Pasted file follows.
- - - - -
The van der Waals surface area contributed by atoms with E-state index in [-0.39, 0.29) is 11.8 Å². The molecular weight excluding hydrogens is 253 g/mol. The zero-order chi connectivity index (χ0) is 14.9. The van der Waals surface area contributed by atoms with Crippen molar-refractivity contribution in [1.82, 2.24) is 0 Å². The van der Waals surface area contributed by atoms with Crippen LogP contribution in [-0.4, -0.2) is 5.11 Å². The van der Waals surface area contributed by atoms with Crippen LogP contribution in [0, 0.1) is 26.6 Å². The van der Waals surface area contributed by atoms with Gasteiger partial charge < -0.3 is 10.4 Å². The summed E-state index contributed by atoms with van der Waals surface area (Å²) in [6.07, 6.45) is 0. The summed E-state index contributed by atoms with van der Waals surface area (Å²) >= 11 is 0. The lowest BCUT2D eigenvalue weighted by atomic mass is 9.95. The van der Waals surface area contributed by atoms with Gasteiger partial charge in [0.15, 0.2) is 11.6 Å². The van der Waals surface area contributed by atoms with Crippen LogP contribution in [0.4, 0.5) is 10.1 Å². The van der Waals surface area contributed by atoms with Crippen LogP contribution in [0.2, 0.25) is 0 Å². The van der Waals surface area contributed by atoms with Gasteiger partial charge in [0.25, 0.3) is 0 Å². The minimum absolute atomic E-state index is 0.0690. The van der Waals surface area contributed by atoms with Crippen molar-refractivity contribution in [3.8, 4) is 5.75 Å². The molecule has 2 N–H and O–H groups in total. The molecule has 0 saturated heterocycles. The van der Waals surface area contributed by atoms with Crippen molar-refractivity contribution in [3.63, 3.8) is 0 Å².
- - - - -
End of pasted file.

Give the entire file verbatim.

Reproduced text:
The van der Waals surface area contributed by atoms with E-state index in [-0.39, 0.29) is 11.8 Å². The molecular weight excluding hydrogens is 253 g/mol. The zero-order chi connectivity index (χ0) is 14.9. The van der Waals surface area contributed by atoms with Crippen molar-refractivity contribution in [1.82, 2.24) is 0 Å². The van der Waals surface area contributed by atoms with Crippen LogP contribution in [-0.4, -0.2) is 5.11 Å². The van der Waals surface area contributed by atoms with Crippen LogP contribution in [0, 0.1) is 26.6 Å². The van der Waals surface area contributed by atoms with Gasteiger partial charge < -0.3 is 10.4 Å². The summed E-state index contributed by atoms with van der Waals surface area (Å²) in [6.07, 6.45) is 0. The summed E-state index contributed by atoms with van der Waals surface area (Å²) >= 11 is 0. The lowest BCUT2D eigenvalue weighted by atomic mass is 9.95. The van der Waals surface area contributed by atoms with Gasteiger partial charge in [0.15, 0.2) is 11.6 Å². The van der Waals surface area contributed by atoms with Crippen LogP contribution in [0.4, 0.5) is 10.1 Å². The van der Waals surface area contributed by atoms with Crippen LogP contribution in [0.2, 0.25) is 0 Å². The van der Waals surface area contributed by atoms with Gasteiger partial charge in [0.25, 0.3) is 0 Å². The minimum absolute atomic E-state index is 0.0690. The van der Waals surface area contributed by atoms with Crippen molar-refractivity contribution in [3.8, 4) is 5.75 Å². The molecule has 2 N–H and O–H groups in total. The molecule has 0 saturated heterocycles. The van der Waals surface area contributed by atoms with Crippen molar-refractivity contribution in [3.63, 3.8) is 0 Å².